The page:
• ability for agencies to retain savings created by e-government


Technology Barrier

One of the largest cost invested in infrastructure while implementing technology, beside this the rapid development of new technology added the economic demand day by day. Aadoption of whole-of-government standards, software integration and middleware technologies can help to handle this barrier someway.

  • legacy systems

Legacy System is a computer system or program which continues to be used because of the cost of replacing or redesigning it. They may be old, large, monolithic and difficult to modify. They meet the basic needs of organizations, which neither can afford to stop, nor to update them. This is one of the barriers in e-government. So we can adopt some solution, like promotion of government-wide frameworks, standards and data definitions by coordinators.


  • lack of shared infrastructure

Infrastructure development is too expensive for a single agency, Due to lack of shared standards and lack of compatible infrastructure between agencies, it seems technological barrier plays vital role. So better electronic service, government should adopt following things:

  • common technical standards
  • common technical infrastructure
  • whole-of-government approach to lower the legal and technical barriers for inter-agency cooperation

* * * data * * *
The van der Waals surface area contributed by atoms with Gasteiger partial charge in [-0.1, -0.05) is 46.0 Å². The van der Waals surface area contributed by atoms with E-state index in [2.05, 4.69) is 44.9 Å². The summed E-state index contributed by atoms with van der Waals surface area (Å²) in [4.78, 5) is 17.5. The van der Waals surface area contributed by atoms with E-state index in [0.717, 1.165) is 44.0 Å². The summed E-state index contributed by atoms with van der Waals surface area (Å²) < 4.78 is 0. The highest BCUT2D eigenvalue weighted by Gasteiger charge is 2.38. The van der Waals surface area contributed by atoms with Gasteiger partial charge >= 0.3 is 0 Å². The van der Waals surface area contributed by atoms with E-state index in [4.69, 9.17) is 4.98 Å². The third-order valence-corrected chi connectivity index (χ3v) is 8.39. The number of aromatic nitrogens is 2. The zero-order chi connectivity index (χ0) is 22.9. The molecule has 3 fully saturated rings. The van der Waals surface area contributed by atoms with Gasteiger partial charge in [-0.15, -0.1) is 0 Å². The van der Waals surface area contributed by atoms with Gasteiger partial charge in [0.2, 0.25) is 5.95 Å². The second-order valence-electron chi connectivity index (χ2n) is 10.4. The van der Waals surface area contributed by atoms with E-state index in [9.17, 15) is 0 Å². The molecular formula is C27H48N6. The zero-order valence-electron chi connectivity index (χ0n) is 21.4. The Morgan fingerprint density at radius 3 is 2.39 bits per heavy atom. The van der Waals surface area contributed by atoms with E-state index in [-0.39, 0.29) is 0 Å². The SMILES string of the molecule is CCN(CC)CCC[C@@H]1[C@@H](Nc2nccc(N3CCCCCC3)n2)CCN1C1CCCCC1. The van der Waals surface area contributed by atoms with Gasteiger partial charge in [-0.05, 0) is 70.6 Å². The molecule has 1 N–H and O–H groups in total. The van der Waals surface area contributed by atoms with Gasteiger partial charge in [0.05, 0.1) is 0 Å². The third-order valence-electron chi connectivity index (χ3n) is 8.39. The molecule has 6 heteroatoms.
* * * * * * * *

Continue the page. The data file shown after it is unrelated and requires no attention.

• whole-of-government approach to reduce redundancy.

  • too rapid technological changes, etc.

Changing trends of new technology is really unbelievable, it seems imaginary. In this situation it is very challenges to adopt new technology every times. Then what can be a way?

Public-private partnership is one solution, provided they are in the areas where established standards already exist in the market.

Beside this there are some other approaches:

  • technology neutrality in legislation and regulation
  • flexibility within broad regulatory frameworks
  • adaptation of current laws to a digital world
  • involvement of all stakeholders in the regulatory process
  • international cooperation to harmonize approaches
  • performance requirements rather than technical specifications when procuring new technologies

digital divide

Digital Divide is one of the most talked issues in these days, technological discrimination in society tends to lack the objective of e-government itself. But still e-Government can indirectly improve services to citizens with no Internet access through back-office improvements, however:

  • Advantages of on-line services cannot be replicated off-line, so people without Internet access will be unable to benefit.
  • The groups in society with lower level of access are already disengaged -the target of government intervention.

Such groups have higher level of interaction with government:

  • establishing identity
  • entitlement for assistance
  • complex medical or social intervention

Some, but not all, suited for on-line provision.

Many governments pursue policies to reduce digital divide.

Reference of Introduction to Electronic Government[Tomasz Janowski]